This opinion will be unpublished and

may not be cited except as provided by

Minn. Stat. § 480A.08, subd. 3 (2000).






Wanda J. Schmidgall,


FilmTec Corporation,

Commissioner of Economic Security,


Filed July 17, 2001


Peterson, Judge


Department of Economic Security

File No. 632200


Douglas A. Hedin, Elizabeth A. Glidden, Hedin & Goldberg, P.A., 2100 Stevens Avenue South, Minneapolis, MN  55404 (for relator)



Marko J. Mrkonich, Chad W. Strathman, Littler Mendelson, P.C., 33 South Sixth Street, Suite 3110, Minneapolis, MN  55402-3720 (for respondent Filmtec Corporation)



Kent E. Todd, 390 North Robert Street, St. Paul, MN  55101 (for respondent Department of Economic Security)



            Considered and decided by Harten, Presiding Judge, Kalitowski, Judge, and Peterson, Judge.


U N P U B L I S H E D    O P I N I O N


            This appeal is from a determination that relator Wanda Schmidgall is not entitled to receive unemployment compensation benefits because she was discharged from employment for misconduct.  We affirm.


            Respondent FilmTec Corporation employed Schmidgall as a production worker from June 1999 until July 14, 2000.  A FilmTec safety rule, which is set forth in FilmTec’s employee handbook, states:

Any accident occurring at work must be reported to your supervisor and the site Safety Coordinator during the shift the incident occurs.  * * * All injuries, no matter how slight, must be reported so that:

            1.  You are assured of getting proper medical attention.

            2.  A complete record of all accidents is maintained for review and evaluation.

3. You are protected by Worker’s Compensation Insurance for work related injuries.


When Schmidgall began working for FilmTec, she received orientation training about FilmTec’s accident and injury reporting rule and was provided with a copy of the employee handbook. 

On September 22, 1999, Schmidgall bumped her shoulder on a cart, injuring her shoulder and back.  Schmidgall testified that the injury occurred after her 6:30 a.m. until 2:30 p.m. shift had ended.  She did not report the injury to FilmTec until 7:30 a.m. on September 23, 1999, during her next shift.  On September 24, 1999, Schmidgall received a coaching session from her supervisor about FilmTec’s rule requiring that an accident or injury be reported during the shift when it occurs.

At 10:00 a.m. on May 22, 2000, while at work, Schmidgall slipped on a piece of foam and injured her back.  She did not report the injury to her supervisor until the next morning.  The following week, Schmidgall received a written warning from her supervisor stating that she had violated the company procedure set forth in the employee handbook and in a safety standard requiring “that all injuries must be reported to supervision on the shift that they occur.”  The warning advised Schmidgall that future violations of Filmtec policy or standard practice would “result in further disciplinary action up to and including termination of employment.”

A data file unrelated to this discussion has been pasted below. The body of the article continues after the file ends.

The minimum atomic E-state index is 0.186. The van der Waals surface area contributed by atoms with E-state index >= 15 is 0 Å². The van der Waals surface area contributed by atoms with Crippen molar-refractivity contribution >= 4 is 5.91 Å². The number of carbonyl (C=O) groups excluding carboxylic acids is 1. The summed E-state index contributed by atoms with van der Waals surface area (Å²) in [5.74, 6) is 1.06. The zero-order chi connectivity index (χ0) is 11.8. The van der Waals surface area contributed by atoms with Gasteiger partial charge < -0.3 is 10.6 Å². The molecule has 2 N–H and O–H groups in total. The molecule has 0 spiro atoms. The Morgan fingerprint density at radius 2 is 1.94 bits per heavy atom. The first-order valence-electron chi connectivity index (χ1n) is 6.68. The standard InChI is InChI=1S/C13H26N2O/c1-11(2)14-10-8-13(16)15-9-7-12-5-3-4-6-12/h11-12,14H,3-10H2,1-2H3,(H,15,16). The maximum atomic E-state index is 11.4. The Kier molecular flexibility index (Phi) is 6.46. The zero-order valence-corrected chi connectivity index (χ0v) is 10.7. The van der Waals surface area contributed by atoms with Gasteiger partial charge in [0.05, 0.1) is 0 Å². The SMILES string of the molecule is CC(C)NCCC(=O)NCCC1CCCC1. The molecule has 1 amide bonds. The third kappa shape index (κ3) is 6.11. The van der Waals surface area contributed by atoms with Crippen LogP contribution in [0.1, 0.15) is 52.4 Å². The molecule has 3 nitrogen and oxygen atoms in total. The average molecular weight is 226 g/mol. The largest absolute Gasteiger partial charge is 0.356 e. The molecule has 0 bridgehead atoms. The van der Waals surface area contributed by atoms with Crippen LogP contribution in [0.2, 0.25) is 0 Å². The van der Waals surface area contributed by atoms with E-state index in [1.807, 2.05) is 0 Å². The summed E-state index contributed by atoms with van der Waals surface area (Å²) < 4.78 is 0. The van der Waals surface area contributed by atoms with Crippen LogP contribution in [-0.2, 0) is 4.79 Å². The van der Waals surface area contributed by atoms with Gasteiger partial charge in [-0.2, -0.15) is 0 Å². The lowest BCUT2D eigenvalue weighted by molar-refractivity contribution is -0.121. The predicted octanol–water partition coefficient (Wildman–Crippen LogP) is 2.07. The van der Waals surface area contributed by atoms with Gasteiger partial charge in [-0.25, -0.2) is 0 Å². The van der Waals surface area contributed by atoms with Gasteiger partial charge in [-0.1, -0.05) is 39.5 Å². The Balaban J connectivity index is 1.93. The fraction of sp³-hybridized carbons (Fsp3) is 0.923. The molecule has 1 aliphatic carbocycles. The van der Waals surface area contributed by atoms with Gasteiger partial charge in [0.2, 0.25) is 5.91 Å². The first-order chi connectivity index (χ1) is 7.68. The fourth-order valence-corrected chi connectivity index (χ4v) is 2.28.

At about noon on July 5, 2000, while working at a cutting table, Schmidgall injured her back.  When Schmidgall returned from lunch at 12:30 p.m., the pain became so bad that she was unable to complete her assigned work and instead performed light-duty tasks for the rest of her shift.  Schmidgall discussed the injury with her coworkers but did not report it to her supervisor.

The following day, Schmidgall’s back still hurt.  She told her supervisor that she had injured her back the previous day and that she was in a great deal of pain, but she did not complete an accident and injury report.  Schmidgall performed some light-duty tasks until her supervisor sent her home.  On Friday, July 7, 2000, Schmidgall called in sick.

On Monday, July 10, 2000, Schmidgall still had back pain, so she called her supervisor and told him that she was going to see a doctor.  Schmidgall returned to work on July 11, 2000, and completed a first report of injury.  FilmTec presented evidence that this was the first time Schmidgall notified her supervisor that the injury was work related.  Although the commissioner’s representative did not make an express finding on when Schmidgall reported that the injury was work related, his findings and reasons for decision, read as a whole, indicate that he found that Schmidgall’s oral report to her supervisor on July 6, 2000, fulfilled FilmTec’s accident and injury reporting requirement.  FilmTec suspended Schmidgall on July 11, 2000, and discharged her from employment on July 14, 2000, for violating its accident and injury reporting policies and procedures.

            A commissioner’s representative determined that Schmidgall was discharged from employment for misconduct.  Schmidgall filed this certiorari appeal, seeking review of the commissioner’s representative’s decision.


            On appeal, this court reviews the commissioner’s representative’s decision, not the decision of the unemployment law judge.  Tuff v. Knitcraft Corp., 526 N.W.2d 50, 51 (Minn. 1995).  This court reviews findings of fact in the light most favorable to the commissioner’s representative’s decision and will not disturb them as long as there is evidence that reasonably tends to sustain them.  Ress v. Abbott Northwestern Hosp., Inc., 448 N.W.2d 519, 523 (Minn. 1989).  Whether an employee committed disqualifying misconduct is a mixed question of fact and law.  Colburn v. Pine Portage Madden Bros., Inc.,  346 N.W.2d 159, 161 (Minn. 1984).  The determination whether the employee committed a particular act or acts is a question of fact.  Scheunemann v. Radisson South Hotel, 562 N.W.2d 32, 34 (Minn. App. 1997).  Whether the acts constitute misconduct is a question of law on which this court is “free to exercise its independent judgment.”  Ress, 448 N.W.2d  at 523.

            Minn. Stat. § 268.095, subd. 6 (2000), provides:

Employment misconduct means:

            (1) any intentional conduct, on the job or off the job, that disregards the standards of behavior that an employer has the right to expect of the employee or disregards the employee’s duties and obligations to the employer; or

            (2) negligent or indifferent conduct, on the job or off the job, that demonstrates a substantial lack of concern for the employment.